interactions and understanding.
An activity may help a person feel
important and valued because it relates to
past roles and experiences, such as raising
children or helping around the home.
Shared activity can promote a sense of
Leading a physically active lifestyle can
have a significant impact on wellbeing.
Exercise is beneficial for physical and mental
health and can improve the quality of life for
people at all stages of dementia.
Benefits to carers, family and friends
Taking part in activities with a person with
dementia can help maintain a good relationship.
Activities can offer a break from the
everyday caring routine.
Shared activities can provide mutual
enjoyment and companionship, which can
support the relationship between the person
with dementia and their carer.
Activities can encourage closeness
between a person with dementia and people
around them and improve feelings of comfort
Engaging a person with dementia in
meaningful activities may improve behaviour
BASILDON MEMORY CAFE NEWSLETTER ISSUE 1 9
Opening day Introductions
Councilor Terry Sergent Ken White supporting his wife Margaret
BASILDON MEMORY CAFE NEWSLETTER ISSUE 1 10
(Picture on right) Far Left Tricia Radmore centre co-ordinator with guests
Second left Karen Butler Manager of Basildon Second Left Tracy Godden Dementia
support Sheltered Housing Scheme worker
BASILDON MEMORY CAFE NEWSLETTER ISSUE 1 11
Canvas painting and Paper mosaics (dinner mats)
Madhumita Bose Activities Co-ordinator
Ken White helping with activities
BASILDON MEMORY CAFE NEWSLETTER ISSUE 1 12
What do these paintings say to you? What do you see?
BASILDON MEMORY CAFE NEWSLETTER ISSUE 1 13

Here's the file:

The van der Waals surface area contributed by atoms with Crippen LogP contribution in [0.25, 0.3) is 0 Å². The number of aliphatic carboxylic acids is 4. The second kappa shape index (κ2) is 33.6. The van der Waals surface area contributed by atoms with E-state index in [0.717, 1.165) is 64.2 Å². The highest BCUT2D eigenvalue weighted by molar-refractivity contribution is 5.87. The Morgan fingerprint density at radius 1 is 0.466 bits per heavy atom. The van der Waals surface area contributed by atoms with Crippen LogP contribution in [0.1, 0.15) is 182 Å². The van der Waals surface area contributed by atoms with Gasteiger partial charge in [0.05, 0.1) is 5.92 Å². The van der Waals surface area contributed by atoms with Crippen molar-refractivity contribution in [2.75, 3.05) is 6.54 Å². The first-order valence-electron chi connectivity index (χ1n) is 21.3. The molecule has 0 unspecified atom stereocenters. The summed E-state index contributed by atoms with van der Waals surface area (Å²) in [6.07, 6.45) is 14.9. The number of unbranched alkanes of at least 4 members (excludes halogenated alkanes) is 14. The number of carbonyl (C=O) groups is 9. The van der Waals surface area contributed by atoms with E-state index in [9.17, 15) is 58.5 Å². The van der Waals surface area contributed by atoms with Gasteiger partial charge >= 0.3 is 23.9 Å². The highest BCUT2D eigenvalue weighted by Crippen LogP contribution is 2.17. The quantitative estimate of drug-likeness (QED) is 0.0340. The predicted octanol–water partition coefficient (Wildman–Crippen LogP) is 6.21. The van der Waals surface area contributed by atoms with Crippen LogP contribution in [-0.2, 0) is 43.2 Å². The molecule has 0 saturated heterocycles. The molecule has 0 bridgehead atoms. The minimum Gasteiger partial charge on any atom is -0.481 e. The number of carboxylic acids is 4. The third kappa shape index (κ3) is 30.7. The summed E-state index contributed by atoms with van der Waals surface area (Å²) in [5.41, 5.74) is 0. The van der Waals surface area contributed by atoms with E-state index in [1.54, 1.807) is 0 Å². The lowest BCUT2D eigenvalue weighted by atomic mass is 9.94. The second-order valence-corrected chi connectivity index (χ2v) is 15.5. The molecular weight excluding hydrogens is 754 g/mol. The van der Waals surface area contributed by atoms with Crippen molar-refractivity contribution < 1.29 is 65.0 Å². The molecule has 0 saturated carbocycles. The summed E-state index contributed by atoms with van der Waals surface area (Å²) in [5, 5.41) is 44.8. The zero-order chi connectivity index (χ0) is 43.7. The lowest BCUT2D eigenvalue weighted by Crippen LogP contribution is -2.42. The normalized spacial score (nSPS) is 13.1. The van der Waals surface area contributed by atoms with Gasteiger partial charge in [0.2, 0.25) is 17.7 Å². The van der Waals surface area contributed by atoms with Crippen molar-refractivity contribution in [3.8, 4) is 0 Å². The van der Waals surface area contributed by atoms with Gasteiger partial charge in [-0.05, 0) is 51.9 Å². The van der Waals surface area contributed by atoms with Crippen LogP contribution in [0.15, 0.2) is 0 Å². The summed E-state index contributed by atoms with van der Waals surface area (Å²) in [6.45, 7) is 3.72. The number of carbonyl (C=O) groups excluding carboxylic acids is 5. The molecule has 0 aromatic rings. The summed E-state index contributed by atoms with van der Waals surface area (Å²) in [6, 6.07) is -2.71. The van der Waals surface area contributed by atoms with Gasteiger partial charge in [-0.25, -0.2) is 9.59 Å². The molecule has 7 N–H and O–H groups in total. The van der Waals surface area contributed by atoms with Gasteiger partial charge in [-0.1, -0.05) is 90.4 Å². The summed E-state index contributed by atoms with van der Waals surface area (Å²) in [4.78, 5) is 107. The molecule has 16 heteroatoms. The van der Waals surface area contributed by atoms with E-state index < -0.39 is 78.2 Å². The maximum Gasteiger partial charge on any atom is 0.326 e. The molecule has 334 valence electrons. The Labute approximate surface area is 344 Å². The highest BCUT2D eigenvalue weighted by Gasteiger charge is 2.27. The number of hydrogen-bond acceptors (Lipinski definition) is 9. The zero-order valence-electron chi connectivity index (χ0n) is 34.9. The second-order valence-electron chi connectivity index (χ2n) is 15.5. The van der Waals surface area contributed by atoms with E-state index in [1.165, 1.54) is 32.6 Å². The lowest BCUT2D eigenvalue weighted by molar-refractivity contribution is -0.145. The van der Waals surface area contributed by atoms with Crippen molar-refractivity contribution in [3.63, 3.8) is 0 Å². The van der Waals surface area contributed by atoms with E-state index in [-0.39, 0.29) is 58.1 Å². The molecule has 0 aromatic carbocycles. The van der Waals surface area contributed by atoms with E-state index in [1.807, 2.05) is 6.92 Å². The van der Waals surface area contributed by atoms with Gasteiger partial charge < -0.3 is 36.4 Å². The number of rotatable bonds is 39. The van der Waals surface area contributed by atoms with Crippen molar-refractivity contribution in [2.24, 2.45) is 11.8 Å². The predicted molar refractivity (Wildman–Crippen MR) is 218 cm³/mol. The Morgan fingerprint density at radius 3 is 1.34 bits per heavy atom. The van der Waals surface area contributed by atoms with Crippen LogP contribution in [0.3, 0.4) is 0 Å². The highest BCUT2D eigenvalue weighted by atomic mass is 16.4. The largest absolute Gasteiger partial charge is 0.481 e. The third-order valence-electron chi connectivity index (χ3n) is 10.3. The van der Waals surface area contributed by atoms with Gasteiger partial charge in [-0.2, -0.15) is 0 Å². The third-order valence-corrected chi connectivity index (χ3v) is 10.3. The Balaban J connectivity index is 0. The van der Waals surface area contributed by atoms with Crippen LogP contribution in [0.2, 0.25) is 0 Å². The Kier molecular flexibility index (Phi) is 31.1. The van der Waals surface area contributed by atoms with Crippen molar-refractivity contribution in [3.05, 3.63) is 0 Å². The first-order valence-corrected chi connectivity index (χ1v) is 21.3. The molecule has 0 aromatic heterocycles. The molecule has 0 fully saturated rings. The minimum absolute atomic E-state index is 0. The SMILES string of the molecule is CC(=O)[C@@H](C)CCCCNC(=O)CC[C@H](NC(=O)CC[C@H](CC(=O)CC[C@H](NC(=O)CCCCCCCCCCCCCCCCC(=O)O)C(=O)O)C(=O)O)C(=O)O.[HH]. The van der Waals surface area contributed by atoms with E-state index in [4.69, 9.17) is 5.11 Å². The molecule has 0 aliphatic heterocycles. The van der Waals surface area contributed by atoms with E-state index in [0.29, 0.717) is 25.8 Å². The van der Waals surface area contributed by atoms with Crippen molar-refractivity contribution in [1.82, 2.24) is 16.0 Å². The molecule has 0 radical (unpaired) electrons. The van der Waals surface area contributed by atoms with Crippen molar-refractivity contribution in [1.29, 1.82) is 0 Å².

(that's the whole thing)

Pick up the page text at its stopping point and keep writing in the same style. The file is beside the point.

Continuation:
Jean, Patricia and Christine having a catch up
BASILDON MEMORY CAFE NEWSLETTER ISSUE 1 14
Group session bell ringing!
You can ring my bell!
BASILDON MEMORY CAFE NEWSLETTER ISSUE 1 23
Uniform Day. Serving personnel from Emergency services, St Luke's Hospice, Girl-Guiding UK,
Essex Scouts, an RAF Veteran came for an afternoon of chat tea, cakes and activities. Was a
success! Basildon Mayor Councillor Don Morris attended.
I'm good honest!!!!
In my day!
BASILDON MEMORY CAFE NEWSLETTER ISSUE 1 24
Kerri Taylor Fire Office chatting to Lita Walpole of St Lukes Hospice
BASILDON MEMORY CAFE NEWSLETTER ISSUE 1 31
Thank you to Janet family and friends for the delicious cakes
Bobbie Lee Rogers and James Rogers in traditional silver service outfit
BASILDON MEMORY CAFE NEWSLETTER ISSUE 1 32
Enjoying an afternoon together and listening to Rob
BASILDON MEMORY CAFE NEWSLETTER ISSUE 1 33
The entertainer Rob is a street busker from Basildon, who Janet Hunt approached one day and
asked if would do a session for us, he was delighted to be asked & accepted :-)
Strictly come dancing
BASILDON MEMORY CAFE NEWSLETTER ISSUE 1 34
DONATION NEEDED..If you have any of the following that you no longer need, (or would like to buy for
us) please think of us before throwing away...
puzzles: Preferably large pieces (if not, ideally a puzzle up to 30 pieces)
Board games: Traditional ones (except monopoly). Draughts, Ludo, snakes n ladders etc
Card games: Pairs, usual packs, any card related game.
Collection is available so let me know if you are unable to get them to the George Hurd Centre.
Thank you xx